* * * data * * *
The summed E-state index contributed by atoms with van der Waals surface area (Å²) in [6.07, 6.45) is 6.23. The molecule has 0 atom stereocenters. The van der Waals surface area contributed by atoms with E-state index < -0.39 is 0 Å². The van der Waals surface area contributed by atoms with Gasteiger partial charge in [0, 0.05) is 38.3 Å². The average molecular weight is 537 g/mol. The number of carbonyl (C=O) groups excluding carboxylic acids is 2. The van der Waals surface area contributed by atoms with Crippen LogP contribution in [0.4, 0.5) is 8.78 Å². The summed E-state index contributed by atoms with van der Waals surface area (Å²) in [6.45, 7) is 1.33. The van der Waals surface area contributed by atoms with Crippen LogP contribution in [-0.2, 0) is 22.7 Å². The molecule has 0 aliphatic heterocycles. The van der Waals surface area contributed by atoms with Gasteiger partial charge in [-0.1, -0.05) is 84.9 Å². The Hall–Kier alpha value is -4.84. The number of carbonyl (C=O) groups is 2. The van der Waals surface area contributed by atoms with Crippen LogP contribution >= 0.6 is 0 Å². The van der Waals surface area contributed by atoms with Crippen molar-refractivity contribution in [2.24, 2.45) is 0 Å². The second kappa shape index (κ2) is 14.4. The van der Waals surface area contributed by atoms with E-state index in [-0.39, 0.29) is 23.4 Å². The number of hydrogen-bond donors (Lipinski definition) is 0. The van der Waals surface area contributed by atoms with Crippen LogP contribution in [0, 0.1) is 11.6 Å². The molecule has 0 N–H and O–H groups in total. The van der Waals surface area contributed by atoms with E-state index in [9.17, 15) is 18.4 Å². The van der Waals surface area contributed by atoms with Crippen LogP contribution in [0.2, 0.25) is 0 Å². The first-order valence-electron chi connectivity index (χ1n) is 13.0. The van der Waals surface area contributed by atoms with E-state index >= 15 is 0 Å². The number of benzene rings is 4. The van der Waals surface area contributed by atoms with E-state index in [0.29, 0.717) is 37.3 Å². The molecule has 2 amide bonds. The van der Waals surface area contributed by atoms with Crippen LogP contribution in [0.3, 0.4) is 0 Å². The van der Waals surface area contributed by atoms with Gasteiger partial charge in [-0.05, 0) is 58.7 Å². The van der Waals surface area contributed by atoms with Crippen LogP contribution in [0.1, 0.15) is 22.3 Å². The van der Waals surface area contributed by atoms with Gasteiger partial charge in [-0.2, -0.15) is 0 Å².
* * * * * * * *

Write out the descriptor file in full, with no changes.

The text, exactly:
The summed E-state index contributed by atoms with van der Waals surface area (Å²) in [6.07, 6.45) is 6.23. The molecule has 0 atom stereocenters. The van der Waals surface area contributed by atoms with E-state index < -0.39 is 0 Å². The van der Waals surface area contributed by atoms with Gasteiger partial charge in [0, 0.05) is 38.3 Å². The average molecular weight is 537 g/mol. The number of carbonyl (C=O) groups excluding carboxylic acids is 2. The van der Waals surface area contributed by atoms with Crippen LogP contribution in [0.4, 0.5) is 8.78 Å². The summed E-state index contributed by atoms with van der Waals surface area (Å²) in [6.45, 7) is 1.33. The van der Waals surface area contributed by atoms with Crippen LogP contribution in [-0.2, 0) is 22.7 Å². The molecule has 0 aliphatic heterocycles. The van der Waals surface area contributed by atoms with Gasteiger partial charge in [-0.1, -0.05) is 84.9 Å². The Hall–Kier alpha value is -4.84. The number of carbonyl (C=O) groups is 2. The van der Waals surface area contributed by atoms with Crippen LogP contribution >= 0.6 is 0 Å². The van der Waals surface area contributed by atoms with Crippen molar-refractivity contribution in [2.24, 2.45) is 0 Å². The second kappa shape index (κ2) is 14.4. The van der Waals surface area contributed by atoms with E-state index in [-0.39, 0.29) is 23.4 Å². The number of hydrogen-bond donors (Lipinski definition) is 0. The van der Waals surface area contributed by atoms with Crippen LogP contribution in [0, 0.1) is 11.6 Å². The molecule has 0 N–H and O–H groups in total. The van der Waals surface area contributed by atoms with E-state index in [9.17, 15) is 18.4 Å². The van der Waals surface area contributed by atoms with Crippen LogP contribution in [0.2, 0.25) is 0 Å². The first-order valence-electron chi connectivity index (χ1n) is 13.0. The van der Waals surface area contributed by atoms with E-state index >= 15 is 0 Å². The number of benzene rings is 4. The van der Waals surface area contributed by atoms with E-state index in [0.29, 0.717) is 37.3 Å². The molecule has 2 amide bonds. The van der Waals surface area contributed by atoms with Crippen LogP contribution in [0.3, 0.4) is 0 Å². The van der Waals surface area contributed by atoms with Gasteiger partial charge in [-0.05, 0) is 58.7 Å². The van der Waals surface area contributed by atoms with Crippen LogP contribution in [0.1, 0.15) is 22.3 Å². The van der Waals surface area contributed by atoms with Gasteiger partial charge in [-0.2, -0.15) is 0 Å².